RALEIGH, N.C. (WTVD) -- Hundreds of families continue to flee Afghanistan following the Taliban takeover. Many of those families are refugees making their way to the United States.
On Saturday, several organizations will be providing healthcare services to refugees coming to the Triangle area.
Jennifer Iglesias of Lutheran services Carolinas is preparing for their big event with Interfaith Food Shuttle and Campbell University to provide a health clinic for refugees.
"This is going to allow them to set aside those fears and feel good that they are seeing a proper doctor, getting a health assessment, and knowing If they have any kind of conditions," said Iglesias.
Lutheran Services Carolinas has agreed to resettle 200 Afghans into the area.
Men, women and children are coming from dangerous situations and need housing, resources and healthcare.
Iglesias said this event can be a jumping-off point for a bright future.
"These are going to be our future doctors, teachers and providers," Iglesias said.
Farishta Ali, a refugee who arrived 20 years ago is now a doctor in Fayetteville who can attest to that.
"I was born in Kabul, Afghanistan. And I was around 2 to 3 years of age when my brother was killed, and a few years later, my dad was killed," said Ali.
At just the age of 7, Ali fled poverty and destruction in her country for a better life in America.
"You know, that's when the best way I can describe those years is just, you know, finally having the opportunity, finally, having the freedom to get some, to get basic human rights, as well as you know, good education," said Ali.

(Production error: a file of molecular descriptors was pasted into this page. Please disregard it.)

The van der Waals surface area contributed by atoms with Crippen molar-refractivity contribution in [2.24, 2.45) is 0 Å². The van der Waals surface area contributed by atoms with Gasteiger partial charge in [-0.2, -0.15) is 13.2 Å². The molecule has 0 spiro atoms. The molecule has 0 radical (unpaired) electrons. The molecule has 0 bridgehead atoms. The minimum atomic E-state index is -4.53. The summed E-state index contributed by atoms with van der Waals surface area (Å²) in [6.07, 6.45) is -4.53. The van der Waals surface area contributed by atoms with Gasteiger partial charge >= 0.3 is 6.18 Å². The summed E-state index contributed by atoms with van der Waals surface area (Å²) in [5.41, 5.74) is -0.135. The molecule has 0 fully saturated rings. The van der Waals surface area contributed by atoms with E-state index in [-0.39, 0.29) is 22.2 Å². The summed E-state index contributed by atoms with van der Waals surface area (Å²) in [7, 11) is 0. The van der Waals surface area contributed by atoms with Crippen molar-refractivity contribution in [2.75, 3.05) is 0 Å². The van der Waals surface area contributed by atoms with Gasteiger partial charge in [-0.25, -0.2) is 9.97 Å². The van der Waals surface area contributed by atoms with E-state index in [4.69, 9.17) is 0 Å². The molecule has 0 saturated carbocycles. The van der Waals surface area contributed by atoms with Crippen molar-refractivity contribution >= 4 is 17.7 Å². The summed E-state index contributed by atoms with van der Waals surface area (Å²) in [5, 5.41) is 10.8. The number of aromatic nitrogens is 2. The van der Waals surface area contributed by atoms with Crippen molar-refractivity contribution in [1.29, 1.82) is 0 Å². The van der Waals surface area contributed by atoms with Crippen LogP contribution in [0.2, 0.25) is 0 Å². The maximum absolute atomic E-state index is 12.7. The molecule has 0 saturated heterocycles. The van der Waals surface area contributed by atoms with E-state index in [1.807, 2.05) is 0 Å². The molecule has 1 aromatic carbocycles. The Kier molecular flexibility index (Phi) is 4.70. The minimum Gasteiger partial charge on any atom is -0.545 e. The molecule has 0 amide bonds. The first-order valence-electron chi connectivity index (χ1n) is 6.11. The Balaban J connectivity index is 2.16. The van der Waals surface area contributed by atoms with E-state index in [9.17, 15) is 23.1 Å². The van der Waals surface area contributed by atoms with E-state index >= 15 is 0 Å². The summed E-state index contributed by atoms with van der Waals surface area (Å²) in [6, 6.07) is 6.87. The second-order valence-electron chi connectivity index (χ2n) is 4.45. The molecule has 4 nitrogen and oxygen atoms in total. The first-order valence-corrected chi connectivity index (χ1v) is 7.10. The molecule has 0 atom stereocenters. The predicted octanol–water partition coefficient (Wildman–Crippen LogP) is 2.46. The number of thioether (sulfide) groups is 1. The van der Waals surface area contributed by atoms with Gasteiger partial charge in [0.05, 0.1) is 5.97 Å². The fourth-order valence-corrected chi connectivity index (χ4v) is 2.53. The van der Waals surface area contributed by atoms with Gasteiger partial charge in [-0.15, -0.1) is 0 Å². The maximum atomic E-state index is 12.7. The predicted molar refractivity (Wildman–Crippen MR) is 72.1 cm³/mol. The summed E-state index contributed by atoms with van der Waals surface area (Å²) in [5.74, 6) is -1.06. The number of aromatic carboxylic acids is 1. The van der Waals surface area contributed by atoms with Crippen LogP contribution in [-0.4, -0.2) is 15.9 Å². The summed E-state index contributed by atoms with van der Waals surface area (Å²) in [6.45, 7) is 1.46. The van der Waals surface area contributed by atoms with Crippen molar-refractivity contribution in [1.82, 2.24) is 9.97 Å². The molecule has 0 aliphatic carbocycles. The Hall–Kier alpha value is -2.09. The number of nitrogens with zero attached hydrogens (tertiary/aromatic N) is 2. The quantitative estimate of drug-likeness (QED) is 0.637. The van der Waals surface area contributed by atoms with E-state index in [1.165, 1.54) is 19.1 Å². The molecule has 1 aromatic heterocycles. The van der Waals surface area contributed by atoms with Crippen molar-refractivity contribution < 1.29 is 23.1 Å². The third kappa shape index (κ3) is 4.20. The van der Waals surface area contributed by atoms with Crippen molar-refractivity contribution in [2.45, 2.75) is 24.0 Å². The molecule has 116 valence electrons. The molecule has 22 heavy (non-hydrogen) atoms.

Ali said there was growth, but also fear and anxiety.
"Honestly, the biggest feeling is, the strongest feeling, I would say is the uncertainty. You don't know what's going to happen. You don't know where you're going, these people," Ali said.
Ali said there was a moment in school when she decided she wanted to make her father and brother proud by becoming a doctor, and now she is helping people just like her.
"It's going to be a very special moment for me because I was in their shoes. I was there a few years ago. I know how scary it is, you know, the effect of this placement, the drastic changes, it's difficult. It's not easy. But I want to be there to welcome them, and I want to provide health care as much as I can," said Ali.
Iglesias said to see Ali work will serve as a great example of perseverance.
"It's a wonderful story because it shows that when people come here, anything is possible," said Iglesias.
This event is not open to the public, but if you would like to be a volunteer, you can contact Lutheran Services Carolinas for more information.
Lutheran Services Carolinas provides health care services to Afghan refugees coming to the Triangle
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